Adding Application Code

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The latest Enterprise Library information can be found at the Enterprise Library site.

The Data Access Application Block is designed to support the most common scenarios for accessing a database. When you add your application code, refer to the scenarios in the Key Scenarios sections, and select the ones that best match your situation. Use the code that accompanies the scenario as-is or adapt it as necessary.

First, you must prepare your application to use the Data Access Application Block.

To prepare your application

  1. Add a reference to the Data Access Application Block assembly. In Visual Studio, right-click your project node in Solution Explorer, and then click Add References. Click the Browse tab, and then navigate to the location of the Microsoft.Practices.EnterpriseLibrary.Data.dll assembly. Select the assembly, and then click OK to add the reference.
  2. Following the same procedure, add references to the Enterprise Library Core assemblies, Microsoft.Practices.EnterpriseLibrary.Common.dll and Microsoft.Practices.ObjectBuilder.dll.
  3. (Optional) To use elements from Data Access Application Block without fully qualifying the element reference, you can add the following using statement (C#) or Imports statement (Visual Basic) to the top of your source code file.
    using Microsoft.Practices.EnterpriseLibrary.Data;
    using System.Data;
    
    
    Ff647917.note(en-us,PandP.10).gifNote:
    For Visual Basic projects, you can use the References page of the Project Designer to manage references and imported namespaces. To access the References page, select a project node in Solution Explorer. On the Project menu, click Properties. When the Project Designer appears, click the References tab.

Creating the Database Object

All data access methods are executed against a Database object. You can use the DatabaseFactory class to create a Database object. The specific type of Database object created by the factory is determined by the application configuration information.

You can use the configuration console to specify a default database instance. The DatabaseFactory creates the database specified by the default instance when you call the CreateDatabase method without passing a database instance name. The following application code shows how to create a Database object for the default instance.

Database db = DatabaseFactory.CreateDatabase();

Alternatively, the application code can specify a named instance of a database. For example, if you used the configuration console to create an instance named "Sales" the code to create a Database object for that specific instance would look like the following.

Database db = DatabaseFactory.CreateDatabase("Sales");

If you know the connection string for the database you want to create, you can bypass the application's configuration information and use a constructor to directly create the Database object. Because the Database class is an abstract base class, you must construct one of its derived types. The derived Database type determines the ADO.NET data provider. For example, the SqlDatabase class uses the SqlClientFactory provider, the SqlCeDatabase class uses the SqlCeProviderFactory provider, and the OracleDatabase class uses the OracleClientFactory provider. It is your responsibility to construct the appropriate type of Database class for the connection string.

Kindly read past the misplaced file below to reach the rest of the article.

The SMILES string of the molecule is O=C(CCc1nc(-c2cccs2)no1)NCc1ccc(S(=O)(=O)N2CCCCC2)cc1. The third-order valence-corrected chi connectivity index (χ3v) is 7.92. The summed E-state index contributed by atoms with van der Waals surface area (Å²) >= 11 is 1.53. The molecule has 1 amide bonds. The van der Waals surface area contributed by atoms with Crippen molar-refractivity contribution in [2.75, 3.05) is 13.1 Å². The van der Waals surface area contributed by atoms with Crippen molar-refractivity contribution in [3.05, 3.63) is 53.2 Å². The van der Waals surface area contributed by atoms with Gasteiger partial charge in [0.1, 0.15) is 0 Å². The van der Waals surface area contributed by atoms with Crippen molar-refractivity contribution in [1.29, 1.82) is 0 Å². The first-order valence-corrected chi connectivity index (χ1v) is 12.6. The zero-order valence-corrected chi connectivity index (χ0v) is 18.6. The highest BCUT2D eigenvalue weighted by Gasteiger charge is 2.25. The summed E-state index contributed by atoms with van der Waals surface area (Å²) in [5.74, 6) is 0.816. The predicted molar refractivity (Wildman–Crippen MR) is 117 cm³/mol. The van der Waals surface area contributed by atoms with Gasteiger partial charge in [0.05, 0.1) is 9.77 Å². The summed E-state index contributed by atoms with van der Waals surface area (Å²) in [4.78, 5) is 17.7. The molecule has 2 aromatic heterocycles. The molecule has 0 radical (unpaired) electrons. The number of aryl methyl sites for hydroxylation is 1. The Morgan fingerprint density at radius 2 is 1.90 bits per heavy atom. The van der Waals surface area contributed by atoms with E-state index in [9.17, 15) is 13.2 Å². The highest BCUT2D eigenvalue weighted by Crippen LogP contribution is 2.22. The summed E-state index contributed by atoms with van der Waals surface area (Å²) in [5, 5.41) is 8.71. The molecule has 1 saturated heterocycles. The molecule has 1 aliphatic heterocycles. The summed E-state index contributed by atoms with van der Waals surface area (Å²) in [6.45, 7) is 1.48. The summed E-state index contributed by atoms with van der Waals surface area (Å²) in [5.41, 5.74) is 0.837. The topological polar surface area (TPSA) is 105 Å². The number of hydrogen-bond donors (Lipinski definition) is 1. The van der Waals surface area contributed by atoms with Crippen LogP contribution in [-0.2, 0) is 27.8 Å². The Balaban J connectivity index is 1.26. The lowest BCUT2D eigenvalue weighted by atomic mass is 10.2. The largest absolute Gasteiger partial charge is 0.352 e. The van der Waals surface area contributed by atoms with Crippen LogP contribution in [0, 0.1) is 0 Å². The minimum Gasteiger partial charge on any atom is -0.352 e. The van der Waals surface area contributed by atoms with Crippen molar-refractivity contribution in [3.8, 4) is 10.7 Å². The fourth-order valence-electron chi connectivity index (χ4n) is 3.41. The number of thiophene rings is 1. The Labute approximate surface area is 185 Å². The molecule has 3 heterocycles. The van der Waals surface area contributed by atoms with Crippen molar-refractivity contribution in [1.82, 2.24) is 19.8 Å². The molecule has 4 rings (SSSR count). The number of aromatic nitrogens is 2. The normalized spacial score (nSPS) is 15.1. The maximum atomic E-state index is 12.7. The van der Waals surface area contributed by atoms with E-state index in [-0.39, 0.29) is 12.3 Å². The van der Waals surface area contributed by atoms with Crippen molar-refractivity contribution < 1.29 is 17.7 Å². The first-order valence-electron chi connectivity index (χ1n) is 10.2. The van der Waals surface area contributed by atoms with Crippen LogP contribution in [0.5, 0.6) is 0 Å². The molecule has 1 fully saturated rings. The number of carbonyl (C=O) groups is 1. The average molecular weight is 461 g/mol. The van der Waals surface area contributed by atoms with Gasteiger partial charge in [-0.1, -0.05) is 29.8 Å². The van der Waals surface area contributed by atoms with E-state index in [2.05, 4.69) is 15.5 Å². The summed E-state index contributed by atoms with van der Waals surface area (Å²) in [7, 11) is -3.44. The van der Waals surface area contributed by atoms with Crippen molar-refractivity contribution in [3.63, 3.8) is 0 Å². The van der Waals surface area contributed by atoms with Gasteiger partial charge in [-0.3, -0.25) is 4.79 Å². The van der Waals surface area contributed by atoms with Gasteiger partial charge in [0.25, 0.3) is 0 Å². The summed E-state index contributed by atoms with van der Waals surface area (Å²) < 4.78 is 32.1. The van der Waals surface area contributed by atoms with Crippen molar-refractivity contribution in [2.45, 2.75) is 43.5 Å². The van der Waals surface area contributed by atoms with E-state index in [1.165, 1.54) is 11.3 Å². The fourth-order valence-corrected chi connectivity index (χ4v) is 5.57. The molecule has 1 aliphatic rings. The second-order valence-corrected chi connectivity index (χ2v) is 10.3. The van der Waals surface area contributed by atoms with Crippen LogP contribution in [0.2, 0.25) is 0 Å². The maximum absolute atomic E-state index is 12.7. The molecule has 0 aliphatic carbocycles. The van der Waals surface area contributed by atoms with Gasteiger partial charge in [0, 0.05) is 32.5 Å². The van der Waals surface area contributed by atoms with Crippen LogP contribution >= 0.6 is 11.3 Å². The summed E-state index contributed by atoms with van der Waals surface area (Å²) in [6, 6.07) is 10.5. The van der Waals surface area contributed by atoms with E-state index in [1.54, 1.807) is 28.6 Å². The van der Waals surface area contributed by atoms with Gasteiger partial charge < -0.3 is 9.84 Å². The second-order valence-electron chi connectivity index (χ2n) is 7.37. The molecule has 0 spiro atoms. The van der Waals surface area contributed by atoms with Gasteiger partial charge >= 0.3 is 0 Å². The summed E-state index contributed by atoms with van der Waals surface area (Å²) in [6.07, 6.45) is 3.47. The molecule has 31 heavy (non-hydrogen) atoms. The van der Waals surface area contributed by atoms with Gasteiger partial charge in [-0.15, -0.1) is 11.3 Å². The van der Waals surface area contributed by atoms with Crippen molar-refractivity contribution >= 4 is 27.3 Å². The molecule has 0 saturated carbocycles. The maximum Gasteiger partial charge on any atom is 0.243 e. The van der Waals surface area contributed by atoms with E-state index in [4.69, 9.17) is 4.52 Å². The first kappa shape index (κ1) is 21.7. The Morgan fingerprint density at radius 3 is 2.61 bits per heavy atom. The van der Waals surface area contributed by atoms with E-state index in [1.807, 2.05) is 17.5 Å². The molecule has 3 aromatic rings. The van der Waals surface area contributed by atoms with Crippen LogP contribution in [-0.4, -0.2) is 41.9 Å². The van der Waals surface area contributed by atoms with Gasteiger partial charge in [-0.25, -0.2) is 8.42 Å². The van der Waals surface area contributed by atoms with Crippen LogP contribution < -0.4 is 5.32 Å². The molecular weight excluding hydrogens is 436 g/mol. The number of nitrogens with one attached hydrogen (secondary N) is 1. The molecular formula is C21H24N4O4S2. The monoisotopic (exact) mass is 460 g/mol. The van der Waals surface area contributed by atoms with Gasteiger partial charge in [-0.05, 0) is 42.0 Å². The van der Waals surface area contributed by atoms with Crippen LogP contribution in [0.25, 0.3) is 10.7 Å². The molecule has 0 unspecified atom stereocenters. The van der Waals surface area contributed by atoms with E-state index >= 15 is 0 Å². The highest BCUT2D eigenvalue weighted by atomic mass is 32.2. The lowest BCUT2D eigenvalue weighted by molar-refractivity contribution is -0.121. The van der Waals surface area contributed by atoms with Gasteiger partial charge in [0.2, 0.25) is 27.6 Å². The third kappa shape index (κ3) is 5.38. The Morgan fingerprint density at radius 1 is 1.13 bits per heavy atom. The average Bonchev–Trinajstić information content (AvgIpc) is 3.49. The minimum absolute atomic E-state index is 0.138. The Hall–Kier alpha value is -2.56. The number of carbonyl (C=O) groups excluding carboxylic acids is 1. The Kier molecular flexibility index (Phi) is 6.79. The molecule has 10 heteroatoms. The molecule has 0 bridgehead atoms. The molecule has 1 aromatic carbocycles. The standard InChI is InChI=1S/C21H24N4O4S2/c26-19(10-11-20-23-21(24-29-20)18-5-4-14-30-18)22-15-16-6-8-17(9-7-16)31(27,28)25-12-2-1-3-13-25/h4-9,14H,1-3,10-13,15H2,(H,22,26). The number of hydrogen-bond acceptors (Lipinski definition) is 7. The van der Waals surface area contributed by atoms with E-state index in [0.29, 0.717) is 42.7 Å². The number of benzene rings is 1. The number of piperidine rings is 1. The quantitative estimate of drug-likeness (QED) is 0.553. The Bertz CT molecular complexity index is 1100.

The following code creates a SqlDatabase object with the supplied connection string.

// Assume the method GetConnectionString exists in your application and 
// returns a valid connection string.
string myConnectionString = GetConnectionString();

SqlDatabase sqlDatabase = new SqlDatabase(myConnectionString);

If you use a connection string for a data provider other than the ADO.NET SQL data provider or Oracle data provider, you can construct a GenericDatabase object. When you create a GenericDatabase object, you must supply the DbProviderFactory object.

Selecting the Appropriate Method Overloads

Each data access method has multiple overloads. The following descriptions and guidelines can help you to select the appropriate overload:

  • There are overloads that accept an ADO.NET 2.0 DbCommand object. These overloads provide the most flexibility and control for each method.
  • There are overloads that accept a stored procedure name and a collection of values to be used as parameter values for the stored procedure. These overloads are convenient when your application calls stored procedures that have input-only parameters.
  • There are overloads that accept a System.Data.CommandType and a string that represents the command. These are convenient overloads to use when your application executes inline SQL statements or stored procedures without parameters.
  • Finally, each of the preceding overloads includes an overload that accepts a transaction. This allows you to use the desired style of overload while executing the method in an existing transaction.

Each key scenario demonstrates one of the overloads available for a particular method. Many of the scenarios can be completed using other available overloads.

Retired Content

This content is outdated and is no longer being maintained. It is provided as a courtesy for individuals who are still using these technologies. This page may contain URLs that were valid when originally published, but now link to sites or pages that no longer exist.

The latest Enterprise Library information can be found at the Enterprise Library site.
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